Cosmo Graham

@theelephantman98 | contributor
I have been struggling with mental illness since I was 17 when first diagnosed as a schizophrenic and have been in a psychiatric hospital three times with four years being the longest I've managed to stay out, I have had many horrible life changing experiences due to my illness and it helps to hear from others who have had similar experiences. I have always loved writing and writing about my mental health really helps me, I feel it gives me space and helps with reflection.
Community Voices

Visual hallucinations

During the ritual of sleeping, my eyes closed or half closed I see images, sometimes an animation other times something cruder than that. It can be quite threatening. Shocking, personal imagery spread before your vision while you struggle for sleep. Flashy pictures with brief continuation, my eyes at times twitch with the indentation. At times they will lead up to a scare, something calm unravelling into a grotesque image or movement and I thank myself for being so used to being hammered with the venom of a schizophrenic mind. Despite this, because this happens night after night and I am so used to the experience I even find it calming and encourage my neigghbours to soothe me with interesting and picturesque animation, although they often rebel with things I don't like. During my last hospital admission when I was in a dark unhinged pool of mental illness, I would encourage the voices and characters I encounter to show me hallucinations. I wanted very heavy visions, thinking they would take me to new places and would be enlightening and spiritually uplifting. I felt very badly put upon that they were keeping them from me. Alas, it seems to have cause a thing to happen to my vision where I see faces in everyday viewing, sometimes smiling sometimes with other expressions. I detest these personalities being forced on me when I am in no mood for it. When this happens I need to lie down as it feels like sensory overload, it is very hard to make other people understand. Through resilience I can pull myself through though, I believe.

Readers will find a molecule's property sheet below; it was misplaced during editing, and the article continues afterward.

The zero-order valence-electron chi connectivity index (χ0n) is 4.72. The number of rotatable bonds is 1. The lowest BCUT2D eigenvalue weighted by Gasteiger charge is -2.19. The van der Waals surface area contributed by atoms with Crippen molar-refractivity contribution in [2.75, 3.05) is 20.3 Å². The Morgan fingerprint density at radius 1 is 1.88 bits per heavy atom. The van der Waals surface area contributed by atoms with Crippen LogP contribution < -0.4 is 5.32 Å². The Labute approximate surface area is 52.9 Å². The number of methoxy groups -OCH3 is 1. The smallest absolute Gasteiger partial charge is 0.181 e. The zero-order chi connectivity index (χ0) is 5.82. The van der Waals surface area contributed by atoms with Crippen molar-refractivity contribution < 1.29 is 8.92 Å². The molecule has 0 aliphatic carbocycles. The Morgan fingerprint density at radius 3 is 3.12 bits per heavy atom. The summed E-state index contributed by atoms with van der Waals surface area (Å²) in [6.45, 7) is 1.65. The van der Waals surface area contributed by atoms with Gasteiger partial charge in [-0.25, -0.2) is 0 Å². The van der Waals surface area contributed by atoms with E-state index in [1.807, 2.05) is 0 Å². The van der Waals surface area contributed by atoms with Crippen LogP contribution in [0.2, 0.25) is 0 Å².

7 people are talking about this
Community Voices

Visual hallucinations